Where are we going? We are going nowhere because there is nowhere to go. Why does life have to necessarily “go somewhere” or “progress” towards some “goal?” Why do we assume All must be linear with a “beginning” and an “end,” instead of cyclical without a beginning and an end? Even a casual examination of everyday phenomena shows us the fact All is cyclical as stated previously. The changing seasons, birth and death, precipitation and evaporation, the rotation of the Earth and its orbit around the Sun are only some of countless examples of the cyclical nature of All. In much commentary on human life, it is often said that history tends to repeat itself. This again is an example of the cyclical nature of All. If life was linear and we truly “got better” and “progressed” towards some ultimate “goal,” then humanity as a race would not continue to repeat our mistakes time and time and time again for millennia. While we have evolved over millions of years to become what we are today, and have made perhaps the most mind boggling rapid technological advances in the history of the human race over the past 150 years, that does not necessarily mean we have become “better” as a race. We are still selfish, greedy, lustful, fearful, hopeful, violent, needy, jealous, etc. In many ways, despite our technological advances, we really haven’t changed what we are at the core of our being. The reason we have not changed is because we cannot change the core of what we are since we, like everything else in the universe are a manifestation of the two aspects of oneness – stasis and change. All that we do and all that we are come down to these two fundamental aspects of All.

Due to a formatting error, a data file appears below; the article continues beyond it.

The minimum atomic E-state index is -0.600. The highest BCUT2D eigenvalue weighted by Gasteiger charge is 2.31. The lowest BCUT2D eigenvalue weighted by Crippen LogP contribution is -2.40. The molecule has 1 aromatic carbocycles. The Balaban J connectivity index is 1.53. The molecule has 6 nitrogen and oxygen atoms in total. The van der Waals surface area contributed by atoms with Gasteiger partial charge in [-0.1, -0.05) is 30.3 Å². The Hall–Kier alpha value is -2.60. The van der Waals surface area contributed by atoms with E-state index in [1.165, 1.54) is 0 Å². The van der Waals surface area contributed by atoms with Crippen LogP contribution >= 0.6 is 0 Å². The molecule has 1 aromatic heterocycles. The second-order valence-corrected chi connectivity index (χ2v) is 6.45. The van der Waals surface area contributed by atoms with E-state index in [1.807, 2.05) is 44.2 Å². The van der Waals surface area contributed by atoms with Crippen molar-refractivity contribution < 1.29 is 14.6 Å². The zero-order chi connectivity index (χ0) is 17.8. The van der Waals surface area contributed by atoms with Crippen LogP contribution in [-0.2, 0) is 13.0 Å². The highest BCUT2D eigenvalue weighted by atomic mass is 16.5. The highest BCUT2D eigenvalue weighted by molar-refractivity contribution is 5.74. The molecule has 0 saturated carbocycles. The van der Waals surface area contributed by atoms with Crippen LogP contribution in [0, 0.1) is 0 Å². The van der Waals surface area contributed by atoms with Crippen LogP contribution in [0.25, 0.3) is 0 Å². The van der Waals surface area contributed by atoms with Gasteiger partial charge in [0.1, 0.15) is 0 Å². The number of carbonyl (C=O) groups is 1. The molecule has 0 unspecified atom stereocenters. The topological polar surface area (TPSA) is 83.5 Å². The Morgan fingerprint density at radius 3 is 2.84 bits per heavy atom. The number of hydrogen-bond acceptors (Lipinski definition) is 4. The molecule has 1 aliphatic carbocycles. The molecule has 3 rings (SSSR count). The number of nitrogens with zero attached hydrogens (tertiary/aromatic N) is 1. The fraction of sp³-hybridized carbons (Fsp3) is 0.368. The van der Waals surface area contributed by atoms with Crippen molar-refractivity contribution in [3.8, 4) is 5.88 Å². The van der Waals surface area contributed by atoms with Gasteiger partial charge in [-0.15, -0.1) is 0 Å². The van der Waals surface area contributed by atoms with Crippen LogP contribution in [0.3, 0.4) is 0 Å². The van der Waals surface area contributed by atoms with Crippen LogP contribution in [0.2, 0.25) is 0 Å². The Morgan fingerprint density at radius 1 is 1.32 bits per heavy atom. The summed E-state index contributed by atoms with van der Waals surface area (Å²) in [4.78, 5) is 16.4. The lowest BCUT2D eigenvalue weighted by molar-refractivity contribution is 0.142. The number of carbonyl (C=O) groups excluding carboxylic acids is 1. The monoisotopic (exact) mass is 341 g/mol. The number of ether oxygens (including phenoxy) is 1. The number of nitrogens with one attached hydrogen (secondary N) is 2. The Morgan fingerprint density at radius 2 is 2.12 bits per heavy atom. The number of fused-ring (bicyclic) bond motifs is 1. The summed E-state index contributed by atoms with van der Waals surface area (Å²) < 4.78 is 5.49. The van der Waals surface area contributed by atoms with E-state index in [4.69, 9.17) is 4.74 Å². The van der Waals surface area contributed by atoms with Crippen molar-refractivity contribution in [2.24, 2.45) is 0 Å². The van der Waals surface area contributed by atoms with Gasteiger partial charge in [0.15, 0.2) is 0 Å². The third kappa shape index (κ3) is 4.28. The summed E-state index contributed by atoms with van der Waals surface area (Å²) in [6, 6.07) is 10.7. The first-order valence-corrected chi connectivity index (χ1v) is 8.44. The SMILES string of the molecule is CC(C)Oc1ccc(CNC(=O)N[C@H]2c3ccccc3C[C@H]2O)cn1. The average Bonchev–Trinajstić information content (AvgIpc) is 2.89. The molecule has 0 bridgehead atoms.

What is life’s meaning? The meaning of life is what we define it to be. Our values define our life’s meaning and purpose, and can therefore have no “objective” meaning outside what we assign it. D’Souza presupposes that concepts like “meaning,” “purpose,” and “going somewhere” are necessarily objective realities which actually exist independently of our minds, when this cannot be demonstrated to be the case. It is his assumption of these non-falsifiable ideas as facts, which makes his reasoning unsound. While it is true our human brains are wired to look for and invent meaning, intent, purpose and such, that does not necessarily mean these things actually exist outside our minds.